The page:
State of the Arts: It wasnt the recession, it was the election
Vyto Starinskas / Staff Photo
Bruce Bouchard, executive director of the Paramount Theatre, is seen on the stage of the historic Rutland venue.
Editor’s note: This is the second installment of a weekly series of interviews with Vermont’s foremost arts leaders.
By Jim Lowe
Rutland’s Paramount Theatre fared the recession better than most, but the 2012 presidential election proved disastrous.
“We had four years of absolutely predictable margins,” said Bruce Bouchard, the Paramount’s executive director of five years.
“This year the shock was based on one small fact that was unknown to me — an honest mistake,” he said. “We front-loaded our season and had 14 events from Sept. 3 to Election Day. Twelve of those 14 events underperformed significantly.
“After the elections, it turned on a dime,” Bouchard said.
The Paramount Theatre, in addition to being one of Vermont’s historical theaters, first opening in 1914, is one of state’s largest and most important arts-presenting organizations. Its 2012-13 season attractions range from country star Travis Tritt and singer-songwriter Bruce Hornsby to comedian Bob Newhart to “The Nutcracker” to the Vermont Symphony Orchestra with Robert De Cormier and Peter Yarrow.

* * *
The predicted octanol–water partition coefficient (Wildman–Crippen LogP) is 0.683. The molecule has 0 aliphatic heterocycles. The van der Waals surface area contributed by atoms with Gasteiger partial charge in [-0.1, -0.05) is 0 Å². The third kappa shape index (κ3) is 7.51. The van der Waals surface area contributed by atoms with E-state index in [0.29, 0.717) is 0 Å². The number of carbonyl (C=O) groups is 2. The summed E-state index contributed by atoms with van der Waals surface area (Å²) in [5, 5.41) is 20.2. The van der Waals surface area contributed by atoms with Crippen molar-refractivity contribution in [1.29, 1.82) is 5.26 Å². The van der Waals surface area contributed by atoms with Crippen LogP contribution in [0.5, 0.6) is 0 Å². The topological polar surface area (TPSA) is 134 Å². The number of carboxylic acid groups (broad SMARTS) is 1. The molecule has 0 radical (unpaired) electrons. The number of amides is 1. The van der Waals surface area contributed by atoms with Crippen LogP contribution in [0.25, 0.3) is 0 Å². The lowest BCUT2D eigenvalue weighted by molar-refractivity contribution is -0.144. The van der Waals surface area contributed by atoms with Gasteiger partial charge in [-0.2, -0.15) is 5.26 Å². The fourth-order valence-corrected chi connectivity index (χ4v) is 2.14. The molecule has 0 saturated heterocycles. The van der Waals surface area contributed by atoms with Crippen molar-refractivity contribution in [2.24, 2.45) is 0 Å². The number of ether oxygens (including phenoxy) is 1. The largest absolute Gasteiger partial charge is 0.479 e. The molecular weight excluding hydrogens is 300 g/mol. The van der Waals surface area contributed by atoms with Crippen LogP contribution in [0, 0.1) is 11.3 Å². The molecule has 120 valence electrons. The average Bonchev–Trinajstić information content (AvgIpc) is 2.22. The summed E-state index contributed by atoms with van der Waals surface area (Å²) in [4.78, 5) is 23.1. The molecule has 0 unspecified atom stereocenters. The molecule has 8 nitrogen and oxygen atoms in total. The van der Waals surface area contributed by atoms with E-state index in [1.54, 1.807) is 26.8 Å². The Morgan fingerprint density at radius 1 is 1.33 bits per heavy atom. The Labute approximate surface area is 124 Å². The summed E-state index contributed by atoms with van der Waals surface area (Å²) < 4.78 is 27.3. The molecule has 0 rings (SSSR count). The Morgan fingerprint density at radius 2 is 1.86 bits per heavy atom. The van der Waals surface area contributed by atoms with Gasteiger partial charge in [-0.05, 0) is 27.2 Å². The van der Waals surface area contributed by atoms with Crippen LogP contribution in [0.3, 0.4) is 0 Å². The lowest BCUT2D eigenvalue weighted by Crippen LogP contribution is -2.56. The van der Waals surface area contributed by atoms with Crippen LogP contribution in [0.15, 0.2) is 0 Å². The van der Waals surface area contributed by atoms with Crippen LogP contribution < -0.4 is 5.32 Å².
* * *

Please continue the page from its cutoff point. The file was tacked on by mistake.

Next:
“When I came here I truly believe it was an underutilized asset, and that we had to explode it out — to have it open as many days as we could,” Bouchard said.
Bouchard began his career as an actor, performing on Broadway, going on to directing and producing. Finally, with the Paramount, Bouchard became a presenter — and he hit the “stage” running.
“We were going to classical (music); we were going to create seven performance series, and market them as such, and raise money for them as such. Then we added the movies, 50 more dates a year,” he said. “To my shock and awe and surprise, we were able to take the theater in those four years from $695,000 (annual budget) to $1.3 million.
“In the first four years, it was steady, upward growth and mobility,” Bouchard said.